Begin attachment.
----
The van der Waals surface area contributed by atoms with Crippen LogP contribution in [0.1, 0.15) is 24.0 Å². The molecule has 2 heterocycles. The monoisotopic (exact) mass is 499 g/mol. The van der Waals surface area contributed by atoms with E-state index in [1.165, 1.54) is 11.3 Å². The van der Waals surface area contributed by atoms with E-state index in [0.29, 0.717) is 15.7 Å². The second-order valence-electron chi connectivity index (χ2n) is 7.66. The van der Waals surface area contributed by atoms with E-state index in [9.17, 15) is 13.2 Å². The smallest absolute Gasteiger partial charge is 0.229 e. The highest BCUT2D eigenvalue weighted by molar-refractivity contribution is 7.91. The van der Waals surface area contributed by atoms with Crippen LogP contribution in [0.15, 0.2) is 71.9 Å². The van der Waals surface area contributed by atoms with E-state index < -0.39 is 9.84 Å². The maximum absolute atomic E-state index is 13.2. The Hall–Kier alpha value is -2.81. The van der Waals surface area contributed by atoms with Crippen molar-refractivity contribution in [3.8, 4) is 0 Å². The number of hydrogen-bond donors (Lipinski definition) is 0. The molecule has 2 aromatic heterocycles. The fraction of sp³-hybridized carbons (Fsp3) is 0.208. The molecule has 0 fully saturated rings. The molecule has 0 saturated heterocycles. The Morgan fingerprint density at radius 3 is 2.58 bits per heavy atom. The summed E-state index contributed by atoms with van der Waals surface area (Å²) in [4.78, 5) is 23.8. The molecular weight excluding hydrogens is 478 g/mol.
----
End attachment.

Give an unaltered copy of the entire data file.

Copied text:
The van der Waals surface area contributed by atoms with Crippen LogP contribution in [0.1, 0.15) is 24.0 Å². The molecule has 2 heterocycles. The monoisotopic (exact) mass is 499 g/mol. The van der Waals surface area contributed by atoms with E-state index in [1.165, 1.54) is 11.3 Å². The van der Waals surface area contributed by atoms with E-state index in [0.29, 0.717) is 15.7 Å². The second-order valence-electron chi connectivity index (χ2n) is 7.66. The van der Waals surface area contributed by atoms with E-state index in [9.17, 15) is 13.2 Å². The smallest absolute Gasteiger partial charge is 0.229 e. The highest BCUT2D eigenvalue weighted by molar-refractivity contribution is 7.91. The van der Waals surface area contributed by atoms with Crippen LogP contribution in [0.15, 0.2) is 71.9 Å². The van der Waals surface area contributed by atoms with E-state index < -0.39 is 9.84 Å². The maximum absolute atomic E-state index is 13.2. The Hall–Kier alpha value is -2.81. The van der Waals surface area contributed by atoms with Crippen molar-refractivity contribution in [3.8, 4) is 0 Å². The number of hydrogen-bond donors (Lipinski definition) is 0. The molecule has 2 aromatic heterocycles. The fraction of sp³-hybridized carbons (Fsp3) is 0.208. The molecule has 0 fully saturated rings. The molecule has 0 saturated heterocycles. The Morgan fingerprint density at radius 3 is 2.58 bits per heavy atom. The summed E-state index contributed by atoms with van der Waals surface area (Å²) in [4.78, 5) is 23.8. The molecular weight excluding hydrogens is 478 g/mol.